Update: Got this pointed out to me by several people so I thought I would add this here as well. Autopilot Reset is NOT supported on Hybrid Azure AD Joined devices.

Key take aways

I hope this brings some clarity to the different remote actions and that you can figure out which to use when.

The ones I most commonly use are:

  • Wipe when testing things in my lab or completly changing what the device is used for, e.g. assigning a different Deployment Profile to the device.
  • Delete when I for some reason have ghost/stale objects
  • Autopilot reset when a device is being repurposed or changing user

The other ones are ofcourse useful, but maybe not something I frequently use.

Categories
Digital Transformation

7 things I learned working from home in 2021

This is somewhat of a forgotten post that got left behind in 2021, but I thought I would share this with you.

Since 2021 has been somewhat of a semi-weird year, where we started seeing a way back to the offices but also faced new trends and buzzwords. My favorite ones during 2021 were “hybrid work” and “digital fabric”, both heavily used in the Microsoft world.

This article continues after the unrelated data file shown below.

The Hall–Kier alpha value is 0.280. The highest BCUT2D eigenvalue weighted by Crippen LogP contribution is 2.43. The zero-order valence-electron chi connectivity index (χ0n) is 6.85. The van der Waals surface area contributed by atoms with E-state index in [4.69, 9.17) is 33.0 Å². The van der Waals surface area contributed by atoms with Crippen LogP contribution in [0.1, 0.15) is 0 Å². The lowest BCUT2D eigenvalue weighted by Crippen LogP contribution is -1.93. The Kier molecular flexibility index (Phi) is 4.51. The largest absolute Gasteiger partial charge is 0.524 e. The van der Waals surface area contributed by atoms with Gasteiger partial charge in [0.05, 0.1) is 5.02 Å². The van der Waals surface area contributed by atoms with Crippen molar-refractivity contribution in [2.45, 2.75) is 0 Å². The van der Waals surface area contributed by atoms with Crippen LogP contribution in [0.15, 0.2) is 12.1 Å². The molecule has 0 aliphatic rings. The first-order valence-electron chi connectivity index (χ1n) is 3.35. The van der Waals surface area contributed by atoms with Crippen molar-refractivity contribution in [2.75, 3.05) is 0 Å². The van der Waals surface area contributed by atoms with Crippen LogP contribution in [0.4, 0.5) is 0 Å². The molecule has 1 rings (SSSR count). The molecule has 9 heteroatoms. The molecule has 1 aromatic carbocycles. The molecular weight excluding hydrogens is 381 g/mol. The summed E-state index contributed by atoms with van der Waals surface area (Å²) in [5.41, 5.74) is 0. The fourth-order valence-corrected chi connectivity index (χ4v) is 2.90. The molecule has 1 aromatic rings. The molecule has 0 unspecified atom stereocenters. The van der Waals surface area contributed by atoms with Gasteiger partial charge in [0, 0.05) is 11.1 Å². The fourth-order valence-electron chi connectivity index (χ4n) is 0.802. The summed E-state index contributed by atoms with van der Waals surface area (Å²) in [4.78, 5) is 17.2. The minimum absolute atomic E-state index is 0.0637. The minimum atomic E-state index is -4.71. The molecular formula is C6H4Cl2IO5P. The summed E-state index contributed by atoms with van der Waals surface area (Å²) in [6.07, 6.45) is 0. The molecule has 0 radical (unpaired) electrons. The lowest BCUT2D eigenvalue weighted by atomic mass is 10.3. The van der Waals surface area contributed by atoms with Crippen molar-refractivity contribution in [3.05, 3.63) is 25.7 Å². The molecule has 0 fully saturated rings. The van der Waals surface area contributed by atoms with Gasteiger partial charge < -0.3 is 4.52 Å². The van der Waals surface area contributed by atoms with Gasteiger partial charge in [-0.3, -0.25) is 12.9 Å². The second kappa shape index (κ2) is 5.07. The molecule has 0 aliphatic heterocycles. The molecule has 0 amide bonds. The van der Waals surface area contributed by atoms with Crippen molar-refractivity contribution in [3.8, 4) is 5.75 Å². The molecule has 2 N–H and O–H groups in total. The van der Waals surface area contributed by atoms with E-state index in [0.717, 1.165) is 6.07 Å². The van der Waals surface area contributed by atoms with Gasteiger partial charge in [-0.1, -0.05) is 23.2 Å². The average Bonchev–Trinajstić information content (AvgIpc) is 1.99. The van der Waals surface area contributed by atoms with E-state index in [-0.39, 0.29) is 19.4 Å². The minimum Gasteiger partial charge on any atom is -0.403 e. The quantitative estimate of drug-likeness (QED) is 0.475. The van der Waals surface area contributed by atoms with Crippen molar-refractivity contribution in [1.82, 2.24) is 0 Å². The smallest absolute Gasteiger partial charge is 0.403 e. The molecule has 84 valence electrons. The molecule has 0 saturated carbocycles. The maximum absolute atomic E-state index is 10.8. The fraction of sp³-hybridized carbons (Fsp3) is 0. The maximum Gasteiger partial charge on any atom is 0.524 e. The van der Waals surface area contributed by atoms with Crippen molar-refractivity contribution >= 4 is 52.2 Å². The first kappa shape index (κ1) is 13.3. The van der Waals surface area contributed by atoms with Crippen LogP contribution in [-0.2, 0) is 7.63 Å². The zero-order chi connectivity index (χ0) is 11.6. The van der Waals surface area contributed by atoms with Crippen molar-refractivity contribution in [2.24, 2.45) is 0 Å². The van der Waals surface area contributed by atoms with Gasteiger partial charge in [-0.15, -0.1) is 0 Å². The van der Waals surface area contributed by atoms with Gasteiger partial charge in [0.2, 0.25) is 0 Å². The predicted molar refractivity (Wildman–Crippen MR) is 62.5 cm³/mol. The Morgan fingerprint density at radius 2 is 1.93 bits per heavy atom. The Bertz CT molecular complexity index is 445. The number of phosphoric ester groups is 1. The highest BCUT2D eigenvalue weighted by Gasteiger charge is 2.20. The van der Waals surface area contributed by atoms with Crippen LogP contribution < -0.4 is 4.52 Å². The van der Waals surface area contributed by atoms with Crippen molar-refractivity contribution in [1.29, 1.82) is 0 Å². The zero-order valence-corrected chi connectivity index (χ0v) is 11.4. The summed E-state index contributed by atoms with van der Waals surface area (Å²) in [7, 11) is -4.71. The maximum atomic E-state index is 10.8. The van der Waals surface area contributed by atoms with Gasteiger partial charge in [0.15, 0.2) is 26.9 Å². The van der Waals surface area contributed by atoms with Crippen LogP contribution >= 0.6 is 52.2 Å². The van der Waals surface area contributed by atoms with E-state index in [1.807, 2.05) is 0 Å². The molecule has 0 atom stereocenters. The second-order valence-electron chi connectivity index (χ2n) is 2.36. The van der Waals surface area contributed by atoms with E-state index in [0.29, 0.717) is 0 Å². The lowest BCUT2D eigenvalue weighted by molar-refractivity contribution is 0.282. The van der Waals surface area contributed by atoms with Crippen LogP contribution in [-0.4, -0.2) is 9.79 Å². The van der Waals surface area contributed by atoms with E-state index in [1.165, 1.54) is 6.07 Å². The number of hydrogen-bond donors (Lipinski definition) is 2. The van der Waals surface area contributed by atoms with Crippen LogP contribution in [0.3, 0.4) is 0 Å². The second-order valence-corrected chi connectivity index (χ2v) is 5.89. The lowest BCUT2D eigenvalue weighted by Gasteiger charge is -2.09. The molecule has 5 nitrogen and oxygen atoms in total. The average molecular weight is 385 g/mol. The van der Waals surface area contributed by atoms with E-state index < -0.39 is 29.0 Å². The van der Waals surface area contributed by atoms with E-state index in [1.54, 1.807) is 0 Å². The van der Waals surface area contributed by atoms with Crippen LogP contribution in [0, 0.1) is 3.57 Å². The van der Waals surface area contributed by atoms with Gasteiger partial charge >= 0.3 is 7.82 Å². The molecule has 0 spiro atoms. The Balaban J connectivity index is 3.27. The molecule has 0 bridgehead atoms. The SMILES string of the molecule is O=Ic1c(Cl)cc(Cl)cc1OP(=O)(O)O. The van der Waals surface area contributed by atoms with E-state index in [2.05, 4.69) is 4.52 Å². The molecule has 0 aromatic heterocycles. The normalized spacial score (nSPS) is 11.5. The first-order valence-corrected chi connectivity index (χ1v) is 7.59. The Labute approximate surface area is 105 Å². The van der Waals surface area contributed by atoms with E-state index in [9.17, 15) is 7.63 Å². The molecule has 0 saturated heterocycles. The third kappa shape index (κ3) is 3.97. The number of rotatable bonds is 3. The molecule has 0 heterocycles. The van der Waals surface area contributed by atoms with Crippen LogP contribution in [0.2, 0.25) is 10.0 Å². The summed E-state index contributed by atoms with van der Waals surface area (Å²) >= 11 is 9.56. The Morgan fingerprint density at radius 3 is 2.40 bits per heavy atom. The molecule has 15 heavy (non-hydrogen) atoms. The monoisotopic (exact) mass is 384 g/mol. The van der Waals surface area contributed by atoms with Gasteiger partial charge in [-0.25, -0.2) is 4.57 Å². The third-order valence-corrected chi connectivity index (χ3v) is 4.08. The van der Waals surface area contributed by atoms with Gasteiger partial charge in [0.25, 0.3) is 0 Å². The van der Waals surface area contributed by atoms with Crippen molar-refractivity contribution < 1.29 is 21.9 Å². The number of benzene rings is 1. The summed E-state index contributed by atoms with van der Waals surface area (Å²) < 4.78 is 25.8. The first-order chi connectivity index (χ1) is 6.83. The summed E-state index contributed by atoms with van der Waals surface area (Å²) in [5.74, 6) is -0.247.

I’m coming at this from a millennial’s perspective, maybe going back to my posts about being a millennial in the workplace.

1. Hybrid meetings are here to stay

Since we are seeing more people going back to offices, but in a more flexible way, hybrid meetings are here to stay! Hybrid means you will have people remote and in the room.

This comes with a lot of new challenges and a “do’s and don’ts” worthy of a blog post of its own. But it´s clear that some things will be challenging in this and I would say it comes down to culture and good meeting manners. But also the fact that you need a Teams-link in every meeting and you most likely can’t do an old school whiteboard session like you are used to, because most of our conference rooms are that fancy yet.

Having people remotely connected means that if there is a lot of people in the room, you can’t whisper things to your college since this will most likely be picked up by the mics in the room and you won’t hear the person actually speaking.